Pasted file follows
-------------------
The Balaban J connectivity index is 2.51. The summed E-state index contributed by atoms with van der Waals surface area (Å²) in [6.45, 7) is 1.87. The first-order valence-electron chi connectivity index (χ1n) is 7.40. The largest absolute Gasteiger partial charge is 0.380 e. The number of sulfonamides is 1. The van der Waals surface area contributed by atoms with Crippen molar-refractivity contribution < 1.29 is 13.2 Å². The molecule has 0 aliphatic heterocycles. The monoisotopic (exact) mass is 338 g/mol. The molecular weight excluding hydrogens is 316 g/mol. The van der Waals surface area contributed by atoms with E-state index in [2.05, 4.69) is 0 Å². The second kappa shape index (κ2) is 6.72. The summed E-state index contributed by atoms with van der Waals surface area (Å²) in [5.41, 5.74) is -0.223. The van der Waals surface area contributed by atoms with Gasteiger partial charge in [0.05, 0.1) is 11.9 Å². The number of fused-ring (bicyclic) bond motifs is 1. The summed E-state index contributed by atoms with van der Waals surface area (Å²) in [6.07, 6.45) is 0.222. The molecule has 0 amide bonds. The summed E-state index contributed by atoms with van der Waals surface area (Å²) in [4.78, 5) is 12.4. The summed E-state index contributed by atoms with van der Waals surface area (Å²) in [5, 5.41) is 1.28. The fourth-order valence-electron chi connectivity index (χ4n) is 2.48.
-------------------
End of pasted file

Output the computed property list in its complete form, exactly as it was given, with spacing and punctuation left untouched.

The Balaban J connectivity index is 2.51. The summed E-state index contributed by atoms with van der Waals surface area (Å²) in [6.45, 7) is 1.87. The first-order valence-electron chi connectivity index (χ1n) is 7.40. The largest absolute Gasteiger partial charge is 0.380 e. The number of sulfonamides is 1. The van der Waals surface area contributed by atoms with Crippen molar-refractivity contribution < 1.29 is 13.2 Å². The molecule has 0 aliphatic heterocycles. The monoisotopic (exact) mass is 338 g/mol. The molecular weight excluding hydrogens is 316 g/mol. The van der Waals surface area contributed by atoms with E-state index in [2.05, 4.69) is 0 Å². The second kappa shape index (κ2) is 6.72. The summed E-state index contributed by atoms with van der Waals surface area (Å²) in [5.41, 5.74) is -0.223. The van der Waals surface area contributed by atoms with Gasteiger partial charge in [0.05, 0.1) is 11.9 Å². The number of fused-ring (bicyclic) bond motifs is 1. The summed E-state index contributed by atoms with van der Waals surface area (Å²) in [6.07, 6.45) is 0.222. The molecule has 0 amide bonds. The summed E-state index contributed by atoms with van der Waals surface area (Å²) in [4.78, 5) is 12.4. The summed E-state index contributed by atoms with van der Waals surface area (Å²) in [5, 5.41) is 1.28. The fourth-order valence-electron chi connectivity index (χ4n) is 2.48.